How new Russian drones armed with AKs will change the face of warfare

MAI
A lone UAV fitted with a shotgun in just a few years from now will be transformed into a flying armada, replacing soldiers on the battlefield and capable of destroying enemy ground forces and rival drones.

At the end of March, Russia unveiled to the world a new drone with a Vepr-12 shotgun on board. Soon, the Russian military will take possession of a new aircraft that will replace soldiers on the battlefield and carry out all combat tasks.

The new model is currently undergoing testing, but is already known to be able to spray enemy targets with grapeshot, canister rounds, or bullets from 12-caliber shotguns. The effective strike range is around 50 meters. The recoil from the shot does not knock the drone off course or throw it to one side—the “flying monster” will be able to continue firing until it runs out of ammo and has to return to base.

What's more, VKO Almaz-Antey Concern, which patented the development, is considering a variant with a 7.62x39mm-caliber Kalashnikov assault rifle on board instead of a shotgun. This would be a highly efficient, not to mention deadly, solution, since 7.62x39 is the most common caliber in the world, allowing the drone’s ammunition to be replenished with cartridges capatured from militant warehouses in a combat zone in the Middle East and elsewhere.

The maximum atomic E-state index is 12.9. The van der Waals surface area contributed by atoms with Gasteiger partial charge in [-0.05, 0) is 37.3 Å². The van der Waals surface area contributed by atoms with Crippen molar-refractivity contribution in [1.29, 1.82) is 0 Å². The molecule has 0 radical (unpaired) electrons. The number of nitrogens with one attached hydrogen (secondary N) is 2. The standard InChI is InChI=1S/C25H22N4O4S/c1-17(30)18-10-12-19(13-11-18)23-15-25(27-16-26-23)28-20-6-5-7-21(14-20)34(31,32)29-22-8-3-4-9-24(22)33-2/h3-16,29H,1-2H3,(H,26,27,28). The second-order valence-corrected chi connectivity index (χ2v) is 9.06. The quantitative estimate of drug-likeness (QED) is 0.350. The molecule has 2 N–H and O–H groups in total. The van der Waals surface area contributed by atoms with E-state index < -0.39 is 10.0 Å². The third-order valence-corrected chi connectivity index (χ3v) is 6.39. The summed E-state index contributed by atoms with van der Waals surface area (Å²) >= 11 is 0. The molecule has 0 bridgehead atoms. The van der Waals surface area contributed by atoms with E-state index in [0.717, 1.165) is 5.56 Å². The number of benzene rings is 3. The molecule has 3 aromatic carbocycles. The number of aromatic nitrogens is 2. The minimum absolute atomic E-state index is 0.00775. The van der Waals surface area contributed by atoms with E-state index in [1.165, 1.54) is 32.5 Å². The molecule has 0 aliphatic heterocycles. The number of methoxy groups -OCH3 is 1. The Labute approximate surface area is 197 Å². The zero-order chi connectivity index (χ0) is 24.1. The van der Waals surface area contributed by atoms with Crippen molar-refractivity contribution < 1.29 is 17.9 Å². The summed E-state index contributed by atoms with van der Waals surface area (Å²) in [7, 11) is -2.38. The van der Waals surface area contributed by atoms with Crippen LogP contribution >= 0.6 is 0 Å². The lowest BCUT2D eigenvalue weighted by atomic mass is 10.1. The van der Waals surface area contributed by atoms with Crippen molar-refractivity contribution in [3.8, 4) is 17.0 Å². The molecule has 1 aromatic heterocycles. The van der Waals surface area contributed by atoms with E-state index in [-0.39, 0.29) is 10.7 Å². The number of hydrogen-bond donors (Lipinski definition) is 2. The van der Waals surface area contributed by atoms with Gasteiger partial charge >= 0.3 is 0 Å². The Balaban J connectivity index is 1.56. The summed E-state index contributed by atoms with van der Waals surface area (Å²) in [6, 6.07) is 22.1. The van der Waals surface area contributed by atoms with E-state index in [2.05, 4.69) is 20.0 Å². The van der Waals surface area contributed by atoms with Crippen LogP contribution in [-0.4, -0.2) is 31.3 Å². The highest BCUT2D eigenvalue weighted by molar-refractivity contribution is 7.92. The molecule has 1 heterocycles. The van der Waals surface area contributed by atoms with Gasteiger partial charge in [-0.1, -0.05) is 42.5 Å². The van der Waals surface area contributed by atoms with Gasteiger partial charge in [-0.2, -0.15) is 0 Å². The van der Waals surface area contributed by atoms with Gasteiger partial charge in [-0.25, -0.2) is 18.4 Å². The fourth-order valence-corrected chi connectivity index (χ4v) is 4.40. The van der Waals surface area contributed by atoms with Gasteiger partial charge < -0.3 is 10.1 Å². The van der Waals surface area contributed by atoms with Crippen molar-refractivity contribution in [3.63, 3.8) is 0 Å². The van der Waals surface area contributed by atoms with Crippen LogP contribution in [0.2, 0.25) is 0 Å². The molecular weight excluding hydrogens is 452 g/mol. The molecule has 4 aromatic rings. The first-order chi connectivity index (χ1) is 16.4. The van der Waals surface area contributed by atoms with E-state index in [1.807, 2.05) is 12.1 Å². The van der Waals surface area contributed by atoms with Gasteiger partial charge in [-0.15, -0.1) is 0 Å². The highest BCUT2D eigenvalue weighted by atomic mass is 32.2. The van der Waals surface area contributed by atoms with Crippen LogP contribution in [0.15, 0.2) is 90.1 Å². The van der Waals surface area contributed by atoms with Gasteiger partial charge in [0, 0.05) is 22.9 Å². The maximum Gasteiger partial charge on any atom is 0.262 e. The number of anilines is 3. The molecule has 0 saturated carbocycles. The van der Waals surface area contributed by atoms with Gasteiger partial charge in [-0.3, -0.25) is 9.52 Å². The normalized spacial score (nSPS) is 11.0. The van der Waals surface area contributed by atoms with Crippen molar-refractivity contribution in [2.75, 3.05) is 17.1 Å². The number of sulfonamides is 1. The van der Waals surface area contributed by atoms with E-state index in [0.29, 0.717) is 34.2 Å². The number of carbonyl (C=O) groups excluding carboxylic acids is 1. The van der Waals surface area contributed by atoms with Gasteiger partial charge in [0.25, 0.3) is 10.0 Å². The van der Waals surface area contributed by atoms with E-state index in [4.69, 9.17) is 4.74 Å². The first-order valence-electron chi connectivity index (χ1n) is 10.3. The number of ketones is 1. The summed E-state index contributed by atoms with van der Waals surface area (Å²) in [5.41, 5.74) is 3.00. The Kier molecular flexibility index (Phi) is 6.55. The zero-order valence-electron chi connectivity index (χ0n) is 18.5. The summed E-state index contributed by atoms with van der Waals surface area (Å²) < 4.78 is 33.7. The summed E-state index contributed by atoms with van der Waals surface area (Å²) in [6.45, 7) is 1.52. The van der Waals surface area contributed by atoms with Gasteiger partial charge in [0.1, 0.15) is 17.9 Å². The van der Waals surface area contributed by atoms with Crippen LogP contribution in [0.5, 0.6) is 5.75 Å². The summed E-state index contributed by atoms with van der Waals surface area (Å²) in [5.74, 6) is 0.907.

Among its other known characteristics, the "drone killer" (as it was nicknamed at the testing ground after destroying both ground targets and a dummy drone) is capable of vertical take-off and landing, and can stay airborne without recharging for up to 40 minutes.

A key feature of such UAVs is the ability to integrate them into a flying armada of 30, 40, or more aerial vehicles. According to military personnel and analysts, the army of the future will be based on “swarming drones” that replace humans on the battlefield and use AI to independently identify and eliminate enemy targets.

Russian arms manufacturers previously unveiled a slightly enlarged version of such a drone weighing 20 tons, set to replace not only humans, but fighter jets too. Details of this development (codenamed Hunter) are available here.

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